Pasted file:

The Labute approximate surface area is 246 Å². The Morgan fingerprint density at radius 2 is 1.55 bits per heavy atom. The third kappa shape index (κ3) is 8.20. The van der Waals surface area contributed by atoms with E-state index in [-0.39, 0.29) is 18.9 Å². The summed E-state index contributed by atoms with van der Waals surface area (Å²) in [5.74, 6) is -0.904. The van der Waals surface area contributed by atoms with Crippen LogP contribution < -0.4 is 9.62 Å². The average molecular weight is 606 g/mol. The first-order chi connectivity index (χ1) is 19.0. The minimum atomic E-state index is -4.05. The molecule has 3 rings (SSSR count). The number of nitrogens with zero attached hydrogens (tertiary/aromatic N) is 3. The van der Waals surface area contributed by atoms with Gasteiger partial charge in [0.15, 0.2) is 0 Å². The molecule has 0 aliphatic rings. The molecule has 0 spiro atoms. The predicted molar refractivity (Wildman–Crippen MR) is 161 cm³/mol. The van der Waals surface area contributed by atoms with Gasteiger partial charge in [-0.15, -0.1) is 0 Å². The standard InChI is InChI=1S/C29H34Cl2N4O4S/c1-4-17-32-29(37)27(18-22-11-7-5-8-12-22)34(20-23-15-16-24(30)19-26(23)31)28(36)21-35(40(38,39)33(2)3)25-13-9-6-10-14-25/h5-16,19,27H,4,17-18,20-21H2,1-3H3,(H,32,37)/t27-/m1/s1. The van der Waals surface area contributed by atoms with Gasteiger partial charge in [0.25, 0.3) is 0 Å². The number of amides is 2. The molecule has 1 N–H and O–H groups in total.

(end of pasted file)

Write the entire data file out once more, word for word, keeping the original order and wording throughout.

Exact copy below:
The Labute approximate surface area is 246 Å². The Morgan fingerprint density at radius 2 is 1.55 bits per heavy atom. The third kappa shape index (κ3) is 8.20. The van der Waals surface area contributed by atoms with E-state index in [-0.39, 0.29) is 18.9 Å². The summed E-state index contributed by atoms with van der Waals surface area (Å²) in [5.74, 6) is -0.904. The van der Waals surface area contributed by atoms with Crippen LogP contribution < -0.4 is 9.62 Å². The average molecular weight is 606 g/mol. The first-order chi connectivity index (χ1) is 19.0. The minimum atomic E-state index is -4.05. The molecule has 3 rings (SSSR count). The number of nitrogens with zero attached hydrogens (tertiary/aromatic N) is 3. The van der Waals surface area contributed by atoms with Gasteiger partial charge in [0.15, 0.2) is 0 Å². The molecule has 0 aliphatic rings. The molecule has 0 spiro atoms. The predicted molar refractivity (Wildman–Crippen MR) is 161 cm³/mol. The van der Waals surface area contributed by atoms with Gasteiger partial charge in [-0.15, -0.1) is 0 Å². The standard InChI is InChI=1S/C29H34Cl2N4O4S/c1-4-17-32-29(37)27(18-22-11-7-5-8-12-22)34(20-23-15-16-24(30)19-26(23)31)28(36)21-35(40(38,39)33(2)3)25-13-9-6-10-14-25/h5-16,19,27H,4,17-18,20-21H2,1-3H3,(H,32,37)/t27-/m1/s1. The van der Waals surface area contributed by atoms with Gasteiger partial charge in [0.25, 0.3) is 0 Å². The number of amides is 2. The molecule has 1 N–H and O–H groups in total.